Are hard floors bad for cats?

Are hard floors bad for cats? No, it’s quite the opposite in fact. Carpets are potentially bad for cats but hard floors are not. I would, personally, highly recommend hard floors over carpets if you have a cat companion. There are multi-benefits in my view although this is not a massive issue. But in terms of overall domestic cat welfare, a home with hard floors and perhaps some rugs is better than a home with fitted carpet wall-to-wall.

Blue pointed cat in light hard wood floor
Blue pointed cat in light hard wood floor. Photo in public domain in my view.
Until September 7th I will give 10 cents to an animal charity for every comment. It is a way to help animal welfare without much effort at no cost. Comments help this website too, which is about animal welfare.

Carpets and health

Years ago I wrote about the chemicals incorporated into carpets to preserve them and give them a longer life. Carpets are, at the very least, potentially dangerous to cats in an insidious and hidden way (and for infants too). It isn’t just the chemicals, the American Lung Association say that carpets trap a range of pollutants such as dirt and dust, pesticides, lead, mould spores, allergens, pet dander (a source of allergy to cats), dust mites, toxic gases sticking to small particles that settle into a carpet and of course the dreaded flea, and so on. Cats fleas can remain passive in carpet and jump onto cats when passing.

When you think about it, although a carpet is visually and emotionally warm and pleasant to use in the home, they are a product which is uniquely designed to trap pollutants. You can hoover the carpet but does it remove all of these pollutants and unhealthy objects and parasites?

Hot climates

I think I have to mention hot climates. With global warming there are more hot climates! Hard floors are cooler particularly non-wood hard floors. Long-haired cats will like to use the cooling effect of a ceramic tiled floor when it’s hot, to cool down. When the weather becomes cold they can go to their bed, tucked away in the boiler room or some other cosy place.


The American Lung Association advise that you vacuum your carpet at least three times a week with a High Efficiency Particulate Air (HEPA) filter. This will be beneficial and detrimental to a certain extent because it may disturb settled particles at the bottom of the carpet sending them airborne. Carpet should be deep cleaned annually and dried properly to avoid the potential for mildew. How many people hoover their carpet 3 times a week?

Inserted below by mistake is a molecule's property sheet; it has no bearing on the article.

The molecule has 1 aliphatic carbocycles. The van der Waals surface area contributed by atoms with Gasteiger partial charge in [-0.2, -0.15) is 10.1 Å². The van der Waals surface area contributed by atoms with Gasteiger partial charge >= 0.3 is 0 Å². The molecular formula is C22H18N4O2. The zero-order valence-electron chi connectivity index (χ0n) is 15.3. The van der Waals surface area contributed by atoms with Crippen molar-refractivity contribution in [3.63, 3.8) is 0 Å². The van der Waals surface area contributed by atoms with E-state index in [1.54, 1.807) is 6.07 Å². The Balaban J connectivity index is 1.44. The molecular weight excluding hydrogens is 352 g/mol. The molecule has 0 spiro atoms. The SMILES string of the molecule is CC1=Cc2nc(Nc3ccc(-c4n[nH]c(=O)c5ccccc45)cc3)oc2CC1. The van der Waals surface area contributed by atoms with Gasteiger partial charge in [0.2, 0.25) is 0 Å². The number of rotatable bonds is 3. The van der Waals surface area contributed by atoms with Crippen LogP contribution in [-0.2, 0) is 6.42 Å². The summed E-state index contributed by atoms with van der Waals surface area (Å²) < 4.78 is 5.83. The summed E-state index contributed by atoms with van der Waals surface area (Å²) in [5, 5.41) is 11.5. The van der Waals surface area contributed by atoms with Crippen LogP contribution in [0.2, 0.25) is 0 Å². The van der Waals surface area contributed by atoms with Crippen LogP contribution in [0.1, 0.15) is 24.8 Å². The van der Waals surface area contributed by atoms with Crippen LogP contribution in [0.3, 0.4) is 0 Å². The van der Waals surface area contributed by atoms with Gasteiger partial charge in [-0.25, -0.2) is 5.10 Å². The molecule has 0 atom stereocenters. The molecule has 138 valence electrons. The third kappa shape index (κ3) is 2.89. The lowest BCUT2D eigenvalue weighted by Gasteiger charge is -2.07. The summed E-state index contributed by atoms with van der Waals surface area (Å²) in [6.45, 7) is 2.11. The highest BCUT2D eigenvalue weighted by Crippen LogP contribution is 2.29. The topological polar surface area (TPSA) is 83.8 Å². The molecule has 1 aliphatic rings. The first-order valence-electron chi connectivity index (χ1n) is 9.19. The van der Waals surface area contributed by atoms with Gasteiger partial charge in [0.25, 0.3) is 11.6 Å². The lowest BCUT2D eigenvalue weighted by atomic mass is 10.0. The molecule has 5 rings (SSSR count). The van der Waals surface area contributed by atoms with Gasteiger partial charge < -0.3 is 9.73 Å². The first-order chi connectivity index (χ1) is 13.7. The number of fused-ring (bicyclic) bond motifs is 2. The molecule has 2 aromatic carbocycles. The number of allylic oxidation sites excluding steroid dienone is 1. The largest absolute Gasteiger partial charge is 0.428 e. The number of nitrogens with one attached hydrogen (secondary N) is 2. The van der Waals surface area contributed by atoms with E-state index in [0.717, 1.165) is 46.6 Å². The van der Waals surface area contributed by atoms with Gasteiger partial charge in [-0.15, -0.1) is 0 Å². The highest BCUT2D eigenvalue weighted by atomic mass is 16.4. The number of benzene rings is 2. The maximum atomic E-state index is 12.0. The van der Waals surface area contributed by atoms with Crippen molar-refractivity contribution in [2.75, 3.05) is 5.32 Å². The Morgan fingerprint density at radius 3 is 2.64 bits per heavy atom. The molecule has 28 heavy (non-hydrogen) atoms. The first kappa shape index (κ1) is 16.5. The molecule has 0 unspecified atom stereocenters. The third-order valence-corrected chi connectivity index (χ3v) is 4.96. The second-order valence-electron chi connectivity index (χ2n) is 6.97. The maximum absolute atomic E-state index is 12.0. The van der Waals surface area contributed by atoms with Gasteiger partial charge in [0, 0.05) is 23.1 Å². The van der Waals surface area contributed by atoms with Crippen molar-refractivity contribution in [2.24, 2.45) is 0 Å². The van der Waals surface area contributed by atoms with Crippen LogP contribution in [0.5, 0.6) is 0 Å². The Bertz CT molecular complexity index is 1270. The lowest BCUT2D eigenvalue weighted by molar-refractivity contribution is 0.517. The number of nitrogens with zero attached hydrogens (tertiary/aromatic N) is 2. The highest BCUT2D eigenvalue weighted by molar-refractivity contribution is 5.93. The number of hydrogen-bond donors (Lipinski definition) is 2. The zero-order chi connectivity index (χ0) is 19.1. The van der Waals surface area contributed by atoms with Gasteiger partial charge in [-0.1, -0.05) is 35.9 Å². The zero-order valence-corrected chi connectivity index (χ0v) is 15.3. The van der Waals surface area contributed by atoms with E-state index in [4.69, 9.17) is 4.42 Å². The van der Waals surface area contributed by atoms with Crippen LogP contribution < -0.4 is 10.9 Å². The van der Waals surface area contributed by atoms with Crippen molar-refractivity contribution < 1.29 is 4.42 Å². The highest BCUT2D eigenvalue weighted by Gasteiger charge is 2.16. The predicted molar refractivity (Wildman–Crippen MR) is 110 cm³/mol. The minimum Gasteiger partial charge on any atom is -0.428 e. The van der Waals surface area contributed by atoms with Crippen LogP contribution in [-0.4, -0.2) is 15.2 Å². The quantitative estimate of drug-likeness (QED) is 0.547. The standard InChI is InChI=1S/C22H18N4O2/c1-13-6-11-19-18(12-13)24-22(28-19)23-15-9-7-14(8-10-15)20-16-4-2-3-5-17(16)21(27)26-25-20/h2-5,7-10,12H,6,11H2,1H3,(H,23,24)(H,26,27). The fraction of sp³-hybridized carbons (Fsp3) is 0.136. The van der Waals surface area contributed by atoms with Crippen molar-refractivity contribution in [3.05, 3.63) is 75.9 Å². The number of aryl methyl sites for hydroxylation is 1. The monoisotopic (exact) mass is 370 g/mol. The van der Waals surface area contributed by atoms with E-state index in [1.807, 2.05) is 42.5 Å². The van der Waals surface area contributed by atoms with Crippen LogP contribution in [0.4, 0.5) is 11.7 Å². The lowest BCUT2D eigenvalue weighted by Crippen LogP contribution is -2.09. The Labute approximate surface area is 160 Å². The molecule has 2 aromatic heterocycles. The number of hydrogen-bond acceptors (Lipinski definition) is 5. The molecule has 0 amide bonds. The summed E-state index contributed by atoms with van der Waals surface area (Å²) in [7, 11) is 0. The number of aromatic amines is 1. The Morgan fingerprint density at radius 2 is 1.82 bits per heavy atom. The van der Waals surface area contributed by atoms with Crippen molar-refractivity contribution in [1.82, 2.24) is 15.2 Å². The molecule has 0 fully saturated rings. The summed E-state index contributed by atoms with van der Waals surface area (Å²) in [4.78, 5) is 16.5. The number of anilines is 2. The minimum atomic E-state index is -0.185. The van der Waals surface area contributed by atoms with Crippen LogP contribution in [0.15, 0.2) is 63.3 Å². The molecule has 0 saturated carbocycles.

Buying a carpet

Try and select one which releases fewer volatile organic compounds (VOCs). These are the nasty chemicals are referred to above which you don’t see but which can slowly evaporate into the air over a long period of time. I’m not saying that these chemicals are highly dangerous, they are not. It’s just a question of maximising health and minimising hazards.

On the insulation of carpets, request that glues and adhesives are non-toxic and low VOC. The carpet should be ventilated for 72 hours before living on them.

Sterile home

Another issue comes to mind: you often find hard floors in very nicely ordered and well-maintained homes in which a very houseproud owner lives. I don’t think it is good for a cat if a home is too sterile and ordered. It shouldn’t be too empty and sheer in appearance because I think that kind of environment is less natural for a domestic cat than a more normal one which is lived in.


I’ve come to the conclusion after many years that if you have a choice, a hard floor is better than a carpeted one if you live with a cat or cats. There are other benefits to the ones stated above. If your cat gets cystitis and pees on the floor it’s much easier to clear it up with a hardwood floor. Cat urine can be removed completely from a hard floor without any special enzyme cleaners whereas with a carpet you have to use enzyme cleaners and a lot of patience. And if you have a flea infestation removing fitted carpet would probably be a godsend.

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